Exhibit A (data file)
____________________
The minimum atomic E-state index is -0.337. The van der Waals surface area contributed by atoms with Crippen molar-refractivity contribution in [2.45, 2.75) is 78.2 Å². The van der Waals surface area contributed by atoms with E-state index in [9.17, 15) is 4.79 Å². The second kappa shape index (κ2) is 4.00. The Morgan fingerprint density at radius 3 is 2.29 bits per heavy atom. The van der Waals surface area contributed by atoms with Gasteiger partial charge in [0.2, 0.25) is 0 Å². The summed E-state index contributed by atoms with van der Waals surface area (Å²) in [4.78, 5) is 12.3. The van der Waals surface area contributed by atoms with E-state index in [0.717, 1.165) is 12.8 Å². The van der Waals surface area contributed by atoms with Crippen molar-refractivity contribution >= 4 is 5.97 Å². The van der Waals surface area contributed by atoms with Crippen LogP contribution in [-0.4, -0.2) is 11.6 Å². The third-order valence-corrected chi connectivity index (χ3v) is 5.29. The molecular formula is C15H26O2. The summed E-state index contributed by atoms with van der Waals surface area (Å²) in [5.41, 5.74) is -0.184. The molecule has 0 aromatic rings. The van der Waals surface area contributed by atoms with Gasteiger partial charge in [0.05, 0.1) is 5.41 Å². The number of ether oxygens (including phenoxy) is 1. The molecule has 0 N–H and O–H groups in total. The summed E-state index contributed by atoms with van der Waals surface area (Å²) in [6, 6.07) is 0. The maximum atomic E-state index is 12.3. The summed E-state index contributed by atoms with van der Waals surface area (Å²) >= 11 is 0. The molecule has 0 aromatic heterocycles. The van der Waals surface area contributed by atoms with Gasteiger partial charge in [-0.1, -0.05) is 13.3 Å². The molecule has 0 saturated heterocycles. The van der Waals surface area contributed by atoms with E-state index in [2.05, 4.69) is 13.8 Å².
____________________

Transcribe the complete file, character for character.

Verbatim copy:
The minimum atomic E-state index is -0.337. The van der Waals surface area contributed by atoms with Crippen molar-refractivity contribution in [2.45, 2.75) is 78.2 Å². The van der Waals surface area contributed by atoms with E-state index in [9.17, 15) is 4.79 Å². The second kappa shape index (κ2) is 4.00. The Morgan fingerprint density at radius 3 is 2.29 bits per heavy atom. The van der Waals surface area contributed by atoms with Gasteiger partial charge in [0.2, 0.25) is 0 Å². The summed E-state index contributed by atoms with van der Waals surface area (Å²) in [4.78, 5) is 12.3. The van der Waals surface area contributed by atoms with E-state index in [0.717, 1.165) is 12.8 Å². The van der Waals surface area contributed by atoms with Crippen molar-refractivity contribution >= 4 is 5.97 Å². The van der Waals surface area contributed by atoms with Crippen LogP contribution in [-0.4, -0.2) is 11.6 Å². The third-order valence-corrected chi connectivity index (χ3v) is 5.29. The molecular formula is C15H26O2. The summed E-state index contributed by atoms with van der Waals surface area (Å²) in [5.41, 5.74) is -0.184. The molecule has 0 aromatic rings. The van der Waals surface area contributed by atoms with Gasteiger partial charge in [0.05, 0.1) is 5.41 Å². The number of ether oxygens (including phenoxy) is 1. The molecule has 0 N–H and O–H groups in total. The summed E-state index contributed by atoms with van der Waals surface area (Å²) in [6, 6.07) is 0. The maximum atomic E-state index is 12.3. The summed E-state index contributed by atoms with van der Waals surface area (Å²) >= 11 is 0. The molecule has 0 aromatic heterocycles. The van der Waals surface area contributed by atoms with Gasteiger partial charge in [-0.1, -0.05) is 13.3 Å². The molecule has 0 saturated heterocycles. The van der Waals surface area contributed by atoms with E-state index in [2.05, 4.69) is 13.8 Å².